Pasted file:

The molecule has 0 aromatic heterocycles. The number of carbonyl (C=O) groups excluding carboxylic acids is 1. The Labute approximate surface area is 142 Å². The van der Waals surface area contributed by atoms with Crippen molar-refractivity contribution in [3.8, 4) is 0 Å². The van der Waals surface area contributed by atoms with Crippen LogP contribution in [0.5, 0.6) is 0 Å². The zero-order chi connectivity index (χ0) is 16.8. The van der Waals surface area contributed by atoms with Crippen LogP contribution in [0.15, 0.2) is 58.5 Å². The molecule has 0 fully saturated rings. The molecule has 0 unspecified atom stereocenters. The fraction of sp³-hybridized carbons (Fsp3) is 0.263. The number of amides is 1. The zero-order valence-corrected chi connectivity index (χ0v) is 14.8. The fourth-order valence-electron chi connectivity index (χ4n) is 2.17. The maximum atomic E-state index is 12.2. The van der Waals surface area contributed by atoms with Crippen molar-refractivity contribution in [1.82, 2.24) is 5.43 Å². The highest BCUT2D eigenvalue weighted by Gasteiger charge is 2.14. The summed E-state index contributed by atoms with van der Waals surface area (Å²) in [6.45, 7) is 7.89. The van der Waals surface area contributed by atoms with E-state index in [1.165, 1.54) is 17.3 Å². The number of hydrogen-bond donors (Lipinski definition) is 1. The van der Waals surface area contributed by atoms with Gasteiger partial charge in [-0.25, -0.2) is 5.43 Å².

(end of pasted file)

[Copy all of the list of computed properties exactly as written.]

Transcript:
The molecule has 0 aromatic heterocycles. The number of carbonyl (C=O) groups excluding carboxylic acids is 1. The Labute approximate surface area is 142 Å². The van der Waals surface area contributed by atoms with Crippen molar-refractivity contribution in [3.8, 4) is 0 Å². The van der Waals surface area contributed by atoms with Crippen LogP contribution in [0.5, 0.6) is 0 Å². The zero-order chi connectivity index (χ0) is 16.8. The van der Waals surface area contributed by atoms with Crippen LogP contribution in [0.15, 0.2) is 58.5 Å². The molecule has 0 fully saturated rings. The molecule has 0 unspecified atom stereocenters. The fraction of sp³-hybridized carbons (Fsp3) is 0.263. The number of amides is 1. The zero-order valence-corrected chi connectivity index (χ0v) is 14.8. The fourth-order valence-electron chi connectivity index (χ4n) is 2.17. The maximum atomic E-state index is 12.2. The van der Waals surface area contributed by atoms with Crippen molar-refractivity contribution in [1.82, 2.24) is 5.43 Å². The highest BCUT2D eigenvalue weighted by Gasteiger charge is 2.14. The summed E-state index contributed by atoms with van der Waals surface area (Å²) in [6.45, 7) is 7.89. The van der Waals surface area contributed by atoms with E-state index in [1.165, 1.54) is 17.3 Å². The number of hydrogen-bond donors (Lipinski definition) is 1. The van der Waals surface area contributed by atoms with Gasteiger partial charge in [-0.25, -0.2) is 5.43 Å².